Zogenix Buys Modis in $400 Million-Plus Deal to Make Larger Rare Disease Company


Zogenix, based in Emeryville, California, announced it is acquiring Oakland, California-based Modis. Both companies focus on rare diseases.

Under the terms of the deal, Zogenix is paying Modi an upfront fee of $250 million made up of $175 million in cash and $75 million in Zogenix common stock. Modis will also be eligible for milestone payments—$100 million if and when the U.S. Food and Drug Administration (FDA) approves MT1621 in the U.S. and $50 million if and when the European Medicines Agency (EMA) approves the drug in Europe. Zogenix will also pay a 5% royalty on any future net sales of the drug.

“This transaction advances Zogenix’s mission to become a leading rare disease pharmaceutical company by adding MT1621 to our pipeline of late-stage Fintepla programs,” stated Stephen J. Farr, president and chief executive officer of Zogenix. “Based on the compelling clinical data generated to date, we believe that MT1621 has the potential to significantly alter the course of the disease and improve outcomes in patients with TK2d. With Breakthrough Therapy and PRIME designations, MT1621 may be eligible for an accelerated regulatory path in both the U.S. and Europe, and we look forward to meeting and working with regulatory authorities to discuss new steps for the program.”

MT1621 is a deoxynucleoside substrate enhancement therapy for Thymidine Kinase 2 deficiency (TK2d), an inherited mitochondrial DNA depletion disorder that mostly affects children. The disease is often fatal.

A Phase II trial of MT1621 was recently finished. The study showed a substantial treatment benefit for patients. There were 38 patients from eight clinical sites in the U.S., Spain and Israel who received the drug for up to seven years. Results from the patients enrolled in what was dubbed the RETRO trial were compared to results from a comprehensive, global TK2d natural history dataset of 68 patients. The differences in survival probability was statistically significant for patients receiving MT1621, with all patients remaining alive. They also showed significant improvements in functional abilities, with some patients re-acquiring previously lost motor milestones. The drug was generally safe and well-tolerated. There were serious adverse events (SAEs) reported in four patients. Two adult-onset patients halted treatment from asymptomatic increases in aminotransferases, without increases in bilirubin. This resolved after discontinuing treatment.

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On October 1, 2018, Modis closed a $30 million Series A round. It was led by F-Prime Capital Partners and OrbiMed. Founding investor Aceras Life Sciences and new investor Osage University Partners also participated.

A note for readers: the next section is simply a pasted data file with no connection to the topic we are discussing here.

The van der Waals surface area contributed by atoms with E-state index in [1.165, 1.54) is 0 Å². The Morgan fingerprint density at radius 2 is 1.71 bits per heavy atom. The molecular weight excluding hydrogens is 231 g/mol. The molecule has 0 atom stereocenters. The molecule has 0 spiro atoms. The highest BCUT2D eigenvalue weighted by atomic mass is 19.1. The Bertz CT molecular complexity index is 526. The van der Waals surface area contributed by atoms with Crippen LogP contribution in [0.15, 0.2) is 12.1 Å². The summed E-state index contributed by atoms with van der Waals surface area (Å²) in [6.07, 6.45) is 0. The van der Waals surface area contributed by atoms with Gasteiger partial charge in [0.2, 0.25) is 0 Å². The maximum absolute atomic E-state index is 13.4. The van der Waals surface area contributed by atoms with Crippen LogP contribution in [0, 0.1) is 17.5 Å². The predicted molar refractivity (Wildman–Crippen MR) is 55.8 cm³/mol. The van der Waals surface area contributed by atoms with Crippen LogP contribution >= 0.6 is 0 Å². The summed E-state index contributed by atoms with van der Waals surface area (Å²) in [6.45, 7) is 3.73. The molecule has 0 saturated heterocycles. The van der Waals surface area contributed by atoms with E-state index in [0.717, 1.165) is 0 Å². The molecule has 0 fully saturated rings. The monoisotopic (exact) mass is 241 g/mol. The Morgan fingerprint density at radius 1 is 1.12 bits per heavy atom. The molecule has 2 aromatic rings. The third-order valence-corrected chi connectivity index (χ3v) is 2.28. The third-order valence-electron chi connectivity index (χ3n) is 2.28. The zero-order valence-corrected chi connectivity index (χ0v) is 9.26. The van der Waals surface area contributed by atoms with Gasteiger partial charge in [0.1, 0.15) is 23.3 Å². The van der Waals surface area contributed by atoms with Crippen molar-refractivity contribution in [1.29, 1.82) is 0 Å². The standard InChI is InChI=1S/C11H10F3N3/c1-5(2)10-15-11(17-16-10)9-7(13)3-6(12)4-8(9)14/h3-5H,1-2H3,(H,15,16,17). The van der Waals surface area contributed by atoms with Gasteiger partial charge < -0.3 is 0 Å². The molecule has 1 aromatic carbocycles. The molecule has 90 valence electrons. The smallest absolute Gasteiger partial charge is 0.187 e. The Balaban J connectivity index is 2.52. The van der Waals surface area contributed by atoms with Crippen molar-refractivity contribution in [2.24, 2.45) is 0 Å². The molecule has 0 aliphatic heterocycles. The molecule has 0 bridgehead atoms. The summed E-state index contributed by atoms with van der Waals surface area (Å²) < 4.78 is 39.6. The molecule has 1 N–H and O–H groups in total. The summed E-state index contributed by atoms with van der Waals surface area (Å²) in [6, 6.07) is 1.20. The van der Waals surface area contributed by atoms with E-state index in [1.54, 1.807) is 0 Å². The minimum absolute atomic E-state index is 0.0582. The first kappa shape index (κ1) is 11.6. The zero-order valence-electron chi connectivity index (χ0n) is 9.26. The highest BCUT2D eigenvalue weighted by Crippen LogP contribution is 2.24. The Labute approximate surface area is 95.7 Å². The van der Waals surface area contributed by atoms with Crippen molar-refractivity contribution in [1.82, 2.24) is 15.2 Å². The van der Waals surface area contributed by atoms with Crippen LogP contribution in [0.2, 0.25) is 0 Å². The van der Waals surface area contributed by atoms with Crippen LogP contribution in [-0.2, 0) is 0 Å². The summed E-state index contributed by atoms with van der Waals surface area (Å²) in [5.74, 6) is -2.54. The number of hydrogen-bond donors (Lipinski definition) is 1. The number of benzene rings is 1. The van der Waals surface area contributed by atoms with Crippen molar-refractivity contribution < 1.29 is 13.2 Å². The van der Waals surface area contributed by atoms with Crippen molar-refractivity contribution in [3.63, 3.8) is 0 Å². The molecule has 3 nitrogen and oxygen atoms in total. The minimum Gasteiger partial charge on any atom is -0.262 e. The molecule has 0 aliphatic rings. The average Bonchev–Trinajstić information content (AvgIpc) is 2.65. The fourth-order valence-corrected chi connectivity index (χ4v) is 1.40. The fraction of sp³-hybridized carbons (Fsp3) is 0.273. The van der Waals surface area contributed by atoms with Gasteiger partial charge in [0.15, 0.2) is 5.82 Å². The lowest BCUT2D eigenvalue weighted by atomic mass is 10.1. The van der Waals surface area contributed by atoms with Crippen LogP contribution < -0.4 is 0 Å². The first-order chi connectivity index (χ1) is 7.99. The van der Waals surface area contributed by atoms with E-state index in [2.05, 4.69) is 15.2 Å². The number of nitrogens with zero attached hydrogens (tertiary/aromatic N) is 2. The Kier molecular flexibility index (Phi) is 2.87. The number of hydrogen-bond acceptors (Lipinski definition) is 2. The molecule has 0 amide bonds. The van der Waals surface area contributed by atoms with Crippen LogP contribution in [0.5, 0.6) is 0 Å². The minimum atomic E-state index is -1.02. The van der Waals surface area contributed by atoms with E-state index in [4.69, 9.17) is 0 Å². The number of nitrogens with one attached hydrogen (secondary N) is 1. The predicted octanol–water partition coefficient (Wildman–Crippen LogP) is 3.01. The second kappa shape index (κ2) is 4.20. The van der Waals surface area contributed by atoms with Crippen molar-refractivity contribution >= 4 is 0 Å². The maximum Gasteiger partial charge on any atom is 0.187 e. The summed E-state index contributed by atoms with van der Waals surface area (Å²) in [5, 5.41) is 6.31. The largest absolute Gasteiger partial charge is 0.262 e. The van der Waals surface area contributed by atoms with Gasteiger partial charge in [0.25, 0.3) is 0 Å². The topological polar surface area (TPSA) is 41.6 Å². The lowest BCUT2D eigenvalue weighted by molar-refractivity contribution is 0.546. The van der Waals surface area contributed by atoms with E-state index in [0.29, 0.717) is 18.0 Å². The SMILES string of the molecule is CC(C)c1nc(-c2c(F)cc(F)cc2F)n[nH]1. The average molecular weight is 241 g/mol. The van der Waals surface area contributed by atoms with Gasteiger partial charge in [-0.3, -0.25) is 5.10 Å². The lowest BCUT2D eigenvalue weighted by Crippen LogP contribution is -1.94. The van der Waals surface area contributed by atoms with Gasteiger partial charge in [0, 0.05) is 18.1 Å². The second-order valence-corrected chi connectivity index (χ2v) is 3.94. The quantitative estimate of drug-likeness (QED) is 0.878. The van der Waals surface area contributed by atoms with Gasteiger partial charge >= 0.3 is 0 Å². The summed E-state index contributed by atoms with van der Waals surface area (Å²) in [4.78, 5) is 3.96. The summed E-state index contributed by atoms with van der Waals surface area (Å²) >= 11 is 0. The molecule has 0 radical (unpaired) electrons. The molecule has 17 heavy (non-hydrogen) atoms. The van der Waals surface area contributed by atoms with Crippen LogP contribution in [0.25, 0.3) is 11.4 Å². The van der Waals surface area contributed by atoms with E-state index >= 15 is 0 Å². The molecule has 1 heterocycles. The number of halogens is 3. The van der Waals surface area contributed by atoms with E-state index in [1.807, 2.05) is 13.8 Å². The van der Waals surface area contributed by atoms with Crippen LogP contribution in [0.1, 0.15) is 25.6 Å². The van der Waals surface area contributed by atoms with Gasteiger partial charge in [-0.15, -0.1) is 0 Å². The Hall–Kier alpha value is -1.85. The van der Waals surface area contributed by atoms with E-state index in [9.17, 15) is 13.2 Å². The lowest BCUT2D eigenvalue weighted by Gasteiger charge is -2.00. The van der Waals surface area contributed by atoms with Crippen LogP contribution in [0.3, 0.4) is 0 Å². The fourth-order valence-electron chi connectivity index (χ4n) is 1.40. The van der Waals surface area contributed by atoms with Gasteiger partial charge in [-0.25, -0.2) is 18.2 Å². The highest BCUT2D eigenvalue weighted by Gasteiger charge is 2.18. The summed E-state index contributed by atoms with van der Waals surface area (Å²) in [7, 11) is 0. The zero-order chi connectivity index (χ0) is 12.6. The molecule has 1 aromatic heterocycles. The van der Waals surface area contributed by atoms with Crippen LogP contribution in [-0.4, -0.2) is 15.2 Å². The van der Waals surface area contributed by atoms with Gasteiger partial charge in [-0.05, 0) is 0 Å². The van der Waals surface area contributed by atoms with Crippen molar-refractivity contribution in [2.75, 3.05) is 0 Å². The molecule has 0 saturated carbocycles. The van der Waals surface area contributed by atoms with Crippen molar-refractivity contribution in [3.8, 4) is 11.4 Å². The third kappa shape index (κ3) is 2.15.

MT1621 was based on research from the laboratory of Michio Hirano, chief of the Division of Neuromuscular Medicine at Columbia University Irving Medical Center, the laboratory of Ramon Marti, head of the Neuromuscular and Mitochondrial Pathology Research Group at Vall d’Hebron Research Institute in Barcelona, Spain, and other academic collaborators. Modis acquired exclusive worldwide rights to data and intellectual property related to a broad range of mitochondrial DNA depletion disorders from Columbia and Vall d’Hebron.

Hirano’s laboratory demonstrated that a combination of nucleosides, the active ingredients in MT1621, affects the direct cause of mitochondrial dysfunction, resulting in prolonged survival in animal models with TK2 deficiency. The research groups translated the research into treatment with TK2d patients.

In July, Zogenix announced it had completed enrollment for and randomized the last patient for Study 1601, its Phase III clinical trial of Fintepla (ZX008, fenfluramine) for seizures associated with Lennox-Gastaut Syndrome (LGS). LGS is a severe and difficult-to-treat childhood-onset epilepsy.

In April, the FDA issued a refusal-to-file letter for the company’s marketing application for Zogenix for seizures associated with another rare type of childhood epilepsy, Dravet syndrome. The agency indicated the marketing application lacked certain nonclinical toxicology studies that it would need to evaluate chronic administration of the drug. FDA also indicated it had an incorrect version of a clinical data set needed to complete the review process. Otherwise, the FDA did not request additional clinical efficacy or safety studies.

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